And then again, when you test in your particular market, you may find that personalizing the message doubles the response rate and the resources are well spent. But the point is to test, not just assume the personalization is always a best practice.

rcjordan




msg:637228
 8:37 pm on Jul 5, 2002 (gmt 0)

>using a personal name in the subject line may be a flashing beacon that says "WARNING - MARKETING MESSAGE INSIDE!" Why is that? Look at your inbox. If it looks like mine, your real friends do not use your name in the subject line

As it happens, last week I added some filters to mailwasher to delete some trends in "personalization" that I had noticed being employed.

mivox




msg:637229
 9:02 pm on Jul 5, 2002 (gmt 0)

they know who I am and that I know who I am, and therefore, there's no reason to point it out in the subject line

Exactly. I don't think anyone I know has ever used my name in the subject line of an email... If I had enough problem with receiving pseudo-personal email, I'd probably filter for it.

Then again, I get really annoyed by paper mail where my name has been laser printed onto offset print material... it's always slightly mis-aligned, and a different shade of black than the rest of the sheet... I'm also annoyed by fake ballpoint pen scribbles on the outside of the envelope... and fake sticky notes inside the envelope...

The absolute worst I ever received was a letter printed to look like handwriting on yellow ruled paper... ugh.

You're sending me an ad. I know it and you know it. The more honest you are about it being an ad, the more likely I am to actually look at it to see if I'm interested. If you try to pretend you're my buddy just writing to let me in on a great deal, whether you do it via email or snailmail I'm that much more likely to throw it away.

Hawkgirl




msg:637230
 9:06 pm on Jul 5, 2002 (gmt 0)

One other thing I've noticed is that different folks feel differently about the casual nature of email.

When I email my customer base, for example, I email to "Dear [FIRST NAME]", and our touchpoints are almost conversational in nature. They're easy to read, not stilted.

Every once in a while I'll get a customer complaint - "Have some respect. To you I'm MRS. JONES, NOT MARY."

Of course, if I did an email to "Dear [TITLE] [LAST NAME], I'd get complaints, too.

There's no pleasing everyone, even with super-double-triple-opt-in-on-the-total-up-and-up emails. :)

Hawkgirl




msg:637231
 10:30 am on Jul 6, 2002 (gmt 0)

You're sending me an ad. I know it and you know it. The more honest you are about it being an ad, the more likely I am to actually look at it to see if I'm interested. If you try to pretend you're my buddy just writing to let me in on a great deal, whether you do it via email or snailmail I'm that much more likely to throw it away.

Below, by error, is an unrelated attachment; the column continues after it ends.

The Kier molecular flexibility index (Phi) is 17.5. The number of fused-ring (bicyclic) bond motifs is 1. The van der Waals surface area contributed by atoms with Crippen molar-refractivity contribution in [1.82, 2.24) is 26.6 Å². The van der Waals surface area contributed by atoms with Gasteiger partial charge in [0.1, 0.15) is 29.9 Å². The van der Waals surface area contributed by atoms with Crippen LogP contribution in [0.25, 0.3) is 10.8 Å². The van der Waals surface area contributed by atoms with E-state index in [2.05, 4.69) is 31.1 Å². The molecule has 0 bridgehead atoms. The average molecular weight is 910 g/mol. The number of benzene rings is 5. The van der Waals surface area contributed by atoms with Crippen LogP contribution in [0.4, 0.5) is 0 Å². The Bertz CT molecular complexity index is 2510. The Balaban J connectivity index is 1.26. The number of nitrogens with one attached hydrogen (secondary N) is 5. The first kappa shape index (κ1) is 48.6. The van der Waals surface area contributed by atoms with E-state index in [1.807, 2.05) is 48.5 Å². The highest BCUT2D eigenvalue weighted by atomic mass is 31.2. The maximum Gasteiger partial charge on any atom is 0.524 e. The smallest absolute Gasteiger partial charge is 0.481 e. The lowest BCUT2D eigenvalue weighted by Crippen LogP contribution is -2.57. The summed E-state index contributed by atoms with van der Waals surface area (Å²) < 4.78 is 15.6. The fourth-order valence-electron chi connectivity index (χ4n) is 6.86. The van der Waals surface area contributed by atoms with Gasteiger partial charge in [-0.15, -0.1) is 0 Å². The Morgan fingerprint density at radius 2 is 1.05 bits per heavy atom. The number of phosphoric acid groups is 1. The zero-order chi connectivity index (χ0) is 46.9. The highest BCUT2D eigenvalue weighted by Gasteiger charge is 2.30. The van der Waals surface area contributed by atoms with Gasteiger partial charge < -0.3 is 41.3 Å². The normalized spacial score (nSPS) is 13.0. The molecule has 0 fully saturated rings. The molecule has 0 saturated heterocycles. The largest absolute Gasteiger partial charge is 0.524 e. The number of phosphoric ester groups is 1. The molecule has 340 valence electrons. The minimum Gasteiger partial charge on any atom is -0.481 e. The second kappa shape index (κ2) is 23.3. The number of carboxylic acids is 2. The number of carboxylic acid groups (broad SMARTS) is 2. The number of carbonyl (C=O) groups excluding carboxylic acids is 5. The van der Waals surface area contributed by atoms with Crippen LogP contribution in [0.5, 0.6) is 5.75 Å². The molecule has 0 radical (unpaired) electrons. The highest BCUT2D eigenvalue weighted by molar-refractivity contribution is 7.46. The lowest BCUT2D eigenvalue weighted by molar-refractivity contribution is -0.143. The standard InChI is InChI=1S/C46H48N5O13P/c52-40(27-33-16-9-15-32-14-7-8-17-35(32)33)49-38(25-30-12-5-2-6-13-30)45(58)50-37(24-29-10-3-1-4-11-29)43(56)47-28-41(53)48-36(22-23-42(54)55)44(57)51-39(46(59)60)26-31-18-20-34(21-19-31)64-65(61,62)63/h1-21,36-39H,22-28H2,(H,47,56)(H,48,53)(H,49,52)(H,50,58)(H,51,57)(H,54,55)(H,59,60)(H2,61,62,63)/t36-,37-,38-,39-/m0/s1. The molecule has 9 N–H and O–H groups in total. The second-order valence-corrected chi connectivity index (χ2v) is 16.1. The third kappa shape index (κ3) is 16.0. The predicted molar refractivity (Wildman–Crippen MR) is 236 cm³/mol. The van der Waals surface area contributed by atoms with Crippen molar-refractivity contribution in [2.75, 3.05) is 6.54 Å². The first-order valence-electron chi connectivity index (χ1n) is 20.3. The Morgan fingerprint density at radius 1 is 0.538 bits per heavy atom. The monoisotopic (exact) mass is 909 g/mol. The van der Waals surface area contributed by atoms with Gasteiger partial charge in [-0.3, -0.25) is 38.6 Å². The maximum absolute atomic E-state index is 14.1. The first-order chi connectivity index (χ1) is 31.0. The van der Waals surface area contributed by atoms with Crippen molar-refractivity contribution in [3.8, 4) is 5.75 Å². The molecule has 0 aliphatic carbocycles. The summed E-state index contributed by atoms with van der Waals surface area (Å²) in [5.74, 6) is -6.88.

I want to qualify this a little.

I work with a product that is really low-interest (confusing, misleading and annoying widgets :)). I've done a ton of in-depth interviews with customers (generally they're site usability and/or ad tests). I always delve a bit into marketing techniques to see what people are/are not receptive to, and one of the things I've talked to them about is mail.

Many of the people I've talked to <qualify>who are in my target segment(s); some of whom were randomly recruited and some of whom weren't; directional data only and not statistically significant; no purchase necessary; void where prohibited</qualify> say they're highly likely to just throw out any mail (without reading) that looks immediately like advertising - like your faux ballpoint-pen envelope example or anything else that looks like an ad (glossy, tri-fold, bulk mail postage, yada yada).

But nearly all of my respondents said they're most likely to open and (at the very least) read the first line of a solicitation if it looks like a regular old business letter - names & addresses printed on the front of the envelope and a 'real' stamp. And they're more likely to read the whole solicitation if the first line makes them think the letter is from a professional, trustworthy organization. (How to craft this make-or-break first sentence, however, is something that eludes me to this day!)

Similarly for email (opt-in customer email and not unsolicited junk of any sort), people say they're more likely to read the email if you give them something upfront that entices them to keep reading. And by 'give them something' I don't mean Unlimited Monthly Earning Potential! or Free Viagra! :) ... I mean a fun fact or a piece of information that is particuluarly relevant to them.

You're right that the whole, "Hey, I'm your buddy, I'm on your side!" thing doesn't work. But the, "Hey, I'm a professional and I can be trusted because {insert proof of expertise here via gimme}" thing at least has a chance of working.

bird




msg:637232
 2:53 pm on Jul 6, 2002 (gmt 0)

I don't think anyone I know has ever used my name in the subject line of an email...

That surprises me, mivox, unless you don't use this nick anywhere else but here and in your personal domain name.

I was stupid enough to register my most common real world nick as my primary domain. This means that I regularly get emails with a subject line similar to "question about xxx on www.<mynick>.com". Since I explicitly offer to answer questions about my site subject, I better make sure those really reach my inbox.

And then there are the game servers where I registered with the same nick, that will send me the game records as "<mynick>-<opponent>-200206121332", where the numerical part is the exact date and time of the game I played (and no, I didn't really play a game at that specific time... ;)).

Luckily, the "went to your pages-http;//www.<mynick>.com/blah/" and "<mynick> learn all about HGH" spammers tend to make at least a dozen other mistakes in their messages besides this one, so they're still trivial to filter out.

luma




msg:637233
 3:47 pm on Jul 6, 2002 (gmt 0)

Well, maybe it's easier in Germany. We don't use (and hardly have) middle names and the greeting is normally "Dear Lastname".

I use a white filter for Firstname Lastname <email@address.com>, since it normally means some one replied to one of my emails.